SIGN UP for our Digital Editions and E-Newsletters

Search form

Standing Up to Teammates

By Dr. Tim Elmore

I have had conversations with many coaches across the country. When I ask what their top challenges are with today’s student athletes, one keeps popping up again and again: athletes’ inability to confront teammates on wrong or poor behavior.

I bet you’ve seen it too. Teammates lay plans to break a rule, but the captain is afraid to stand up to them and call them out for it. Cheating is occurring on a weekly basis, but players fear challenging their teammates on it. After all, they’re not perfect either.

Why is standing up to teammates hard for today’s student-athletes? Confronting a friend has never been an easy task. Nobody likes doing it. But it’s something leaders are called to do. It comes with the territory. Most coaches I know say very few of their student-athletes know how to do it.

Here’s what makes it hard:

Social Media: I believe social media has created a culture of fear. Students are overly concerned with what others think about them. Social media enables our world to constantly critique every word or thought we have.

A Culture of Tolerance Gone Too Far: Kids today grow up in a pluralistic world that’s diverse ethnically and ethically. No one feels equipped to challenge the morals or behaviors of a teammate because they fear it looks “judgmental.” It appears narrow or prudish. In society today almost anything goes, so the last thing a student wants to do is confront a peer.

Focus on Survival: When I ask student-athletes about the difficulty of standing up to teammates on wrong choices, they usually bring up their own anxieties. Many are in survival mode. They can’t deal with anyone else’s problems—they’ve got their own to deal with. In short, too many live in fear of other people. Peer pressure is at an all-time high. When they are trying to survive the week, they have no time or energy to confront someone else.

So what can coaches do? I believe coaches must be intentional about developing leaders. Not just team captains but all teammates. Everyone should be asked to think like a leader. This means they see the big picture, they are clear on the goals, they inspire teammates, and they know their next steps.

Here are 10 specific steps coaches can use to teach student-athletes how to embrace their leadership and confront teammates when needed:

1. Embody the conduct you’re demanding of others.

We cannot expect student athletes to confront teammates in a healthy way if they’ve never seen a good example from us. As Mother Teresa said, “Be the change you want to see in the world.”

2. Reflect and work through your own anger.

Wait long enough to become objective, but not so long that the issue feels irrelevant or tired.  Try to let the initial emotion subside, then after a day, confront the person.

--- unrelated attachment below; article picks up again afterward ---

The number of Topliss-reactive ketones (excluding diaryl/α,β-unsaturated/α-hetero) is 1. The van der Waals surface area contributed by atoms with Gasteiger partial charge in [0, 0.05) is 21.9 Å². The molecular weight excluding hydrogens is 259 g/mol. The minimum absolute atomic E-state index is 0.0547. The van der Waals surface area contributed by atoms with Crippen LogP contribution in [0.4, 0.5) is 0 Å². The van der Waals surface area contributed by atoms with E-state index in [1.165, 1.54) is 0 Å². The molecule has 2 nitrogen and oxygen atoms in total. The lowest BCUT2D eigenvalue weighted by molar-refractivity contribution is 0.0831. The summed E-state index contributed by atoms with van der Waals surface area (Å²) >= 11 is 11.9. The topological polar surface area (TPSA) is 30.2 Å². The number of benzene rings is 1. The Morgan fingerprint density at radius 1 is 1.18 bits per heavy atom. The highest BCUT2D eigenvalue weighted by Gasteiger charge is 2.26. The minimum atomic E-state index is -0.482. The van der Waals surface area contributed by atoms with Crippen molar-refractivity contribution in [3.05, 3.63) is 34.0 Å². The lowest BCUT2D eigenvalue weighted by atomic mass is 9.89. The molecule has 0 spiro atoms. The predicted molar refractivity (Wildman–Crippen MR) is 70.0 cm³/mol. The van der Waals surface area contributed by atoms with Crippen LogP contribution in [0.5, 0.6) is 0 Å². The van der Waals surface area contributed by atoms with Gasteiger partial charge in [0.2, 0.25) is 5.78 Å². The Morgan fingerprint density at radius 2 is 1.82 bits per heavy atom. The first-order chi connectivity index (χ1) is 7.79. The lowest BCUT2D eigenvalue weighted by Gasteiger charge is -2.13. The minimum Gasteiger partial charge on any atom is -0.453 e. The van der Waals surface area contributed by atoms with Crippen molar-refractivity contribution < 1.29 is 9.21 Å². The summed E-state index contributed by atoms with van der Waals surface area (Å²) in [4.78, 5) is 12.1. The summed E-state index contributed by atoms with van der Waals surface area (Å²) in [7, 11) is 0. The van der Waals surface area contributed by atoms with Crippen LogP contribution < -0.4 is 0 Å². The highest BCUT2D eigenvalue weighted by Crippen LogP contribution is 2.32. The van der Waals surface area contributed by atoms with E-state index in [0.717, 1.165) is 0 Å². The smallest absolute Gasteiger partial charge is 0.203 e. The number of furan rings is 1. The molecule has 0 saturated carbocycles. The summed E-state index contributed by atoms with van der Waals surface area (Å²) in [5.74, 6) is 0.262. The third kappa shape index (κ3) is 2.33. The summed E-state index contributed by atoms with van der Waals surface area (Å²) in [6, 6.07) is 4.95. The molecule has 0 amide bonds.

3. Initiate the contact.

If something’s wrong, don’t wait for answers to surface somewhere else. Don’t blame the culprit or some other scapegoat and wait for them to make things right. Go do it yourself. The sooner, the better. Waiting only leads to a buildup of negative feelings.

4. Affirm them as you begin.

As you sit down to talk, thank them for meeting with you and affirm what you can. By affirming them, you show that you see good qualities in them, not just their negative actions.

5. Tell them you are struggling with a problem.

As you launch into the topic, be sure to own it. It’s your problem as much as theirs, since it involves team conduct. Don’t begin by pointing the finger at them.

6. Outline the problem and admit you may not understand all the details.

It’s important to clarify the specifics of the dilemma. Why is it a problem? Be sure to give them the benefit of the doubt. Lay out the issue with good faith that there’s a solution.

7. Share the principle that is at stake.

Generalizations lead to even more problems. Communicate what principle may have been violated. Compromise on opinions but don’t discard your principles.

8. Encourage them to respond.

At this point, listen well. Let them explain or clarify what happened. Take notes and work to understand their perspective. Listening earns you the right to be heard.

9. Establish forgiveness and repentance, if necessary.

Once the dilemma is clear to both sides, choose and relay the proper response. Create a game plan for change. Invite them to help redeem what has happened.

10. Affirm your care for them as you conclude.

Whenever possible always end with words of encouragement and friendship and belief. As a leader, this is your chance to build not burn bridges.


Dr. Tim Elmore is President of Growing Leaders, a global nonprofit leadership development and training organization. Through relevant and innovative resources we equip the next generation, and the parents, teachers, coaches, and mentors who shape their lives. Dr. Elmore is the author of over 30 books including Generation iY: Secrets to Connecting with Today's Teens & Young Adults in the Digital Age. He can be contacted through: